The deadline to file sexual abuse claims against the Boy Scouts of America ended Monday, the latest marker in a saga that has damaged the reputation of the national youth organization in recent years.
At least 81,500 individuals had filed claims by the end of last week, as part of the Texas-based organization's bankruptcy proceeding, according to the Dallas Morning News. When the final tally is released, that number could be higher.
A spokesman for the local Central Texas branch said they don't know how many confirmed cases there are in the area yet because the matter is being handled at the national level.
Local Boy Scouts spokesman Charles Mead said it was "absolutely heartbreaking" anyone would use the Boy Scouts to take advantage of a child, and that the branch has implemented anti-abuse measures.
"Those processes have been critical in making sure our program becomes an inhospitable place for anyone who wants to hurt a child," Mead said.
Past figures make clear that abuse has been a problem in the region.
Last year the Capitol Area Council, the local branch covering 15 counties in Central Texas, released the names of 23 volunteers accused of sexual assault in the area, dating back to the 1960s.
Those volunteers have all had their membership revoked or denied, Mead told the Austin-American Statesman last year. The latest recorded incident in Central Texas occurred in 2014, when a seasonal camp staff employee placed a camera in a camp staff shower. The employee had no previous criminal record.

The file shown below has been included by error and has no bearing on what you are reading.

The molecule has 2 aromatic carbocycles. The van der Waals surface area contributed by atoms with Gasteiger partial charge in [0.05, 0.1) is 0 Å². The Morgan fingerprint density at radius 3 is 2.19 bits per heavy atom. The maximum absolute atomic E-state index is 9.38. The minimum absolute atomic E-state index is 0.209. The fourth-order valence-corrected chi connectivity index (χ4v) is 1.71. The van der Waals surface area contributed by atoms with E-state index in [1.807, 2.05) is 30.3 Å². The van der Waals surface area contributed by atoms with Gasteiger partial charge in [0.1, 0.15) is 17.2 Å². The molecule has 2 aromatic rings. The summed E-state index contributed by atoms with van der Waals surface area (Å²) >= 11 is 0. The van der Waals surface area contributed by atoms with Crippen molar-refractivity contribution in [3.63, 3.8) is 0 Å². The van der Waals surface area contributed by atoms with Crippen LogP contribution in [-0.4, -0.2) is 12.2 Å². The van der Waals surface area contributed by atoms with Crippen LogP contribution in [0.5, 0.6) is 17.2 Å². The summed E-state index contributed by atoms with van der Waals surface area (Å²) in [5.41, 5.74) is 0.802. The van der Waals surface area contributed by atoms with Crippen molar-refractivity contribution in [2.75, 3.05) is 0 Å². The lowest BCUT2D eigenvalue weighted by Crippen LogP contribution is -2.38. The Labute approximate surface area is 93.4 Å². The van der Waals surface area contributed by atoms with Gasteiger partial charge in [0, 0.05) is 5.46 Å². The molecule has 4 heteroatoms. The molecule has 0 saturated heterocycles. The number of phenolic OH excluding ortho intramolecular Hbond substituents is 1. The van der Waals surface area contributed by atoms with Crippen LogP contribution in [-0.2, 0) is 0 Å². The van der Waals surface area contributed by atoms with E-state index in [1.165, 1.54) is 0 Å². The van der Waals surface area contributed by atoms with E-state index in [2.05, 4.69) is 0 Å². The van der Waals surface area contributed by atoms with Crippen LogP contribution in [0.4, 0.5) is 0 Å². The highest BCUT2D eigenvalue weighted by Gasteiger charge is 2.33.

Other sources detail allegations in the Austin area. Nine allegations related to sexual abuse in the Austin area are detailed in a 2012 database compiled by the Los Angeles Times, which drew from three separate lists of Boy Scout files. Documents are available for many of those allegations.
Safety measures taken by the Capitol Area Council and other branches in recent decades include a mandatory training that adults are required to take upon joining and renew every two years; anti-abuse material at the beginning of every rank handbook, and a policy called "two deep leadership" that prohibits isolated one-on-one time between an adult and child they are not the parent of.
Advocacy groups and lawyers for abuse victims say the total number of victims nationwide may never be known.
Those who filed claims for the bankruptcy case before Monday's deadline were required to submit a detailed account of the abuse, how it affected them, and detail their abuser and how they were related to the Boy Scouts.
The Boy Scouts of America filed for bankruptcy in February, as the organization faced mounting legal costs in the face of assault claims. The organization said it would use the Chapter 11 process to set up a victims relief fund. The bankruptcy does not extend to local branches like the Capitol Area Council.
The Boy Scouts of America released a statement Sunday that the organization is "devastated by the number of lives impacted by past abuse in Scouting and moved by the bravery of those who came forward."
"We intentionally developed an open, accessible process to reach survivors and help them take an essential step toward receiving compensation," the organization said. "The response we have seen from survivors has been gut wrenching. We are deeply sorry."
The court will decide what happens to the organization's assets, land, and fine art, which total over $1 billion in value.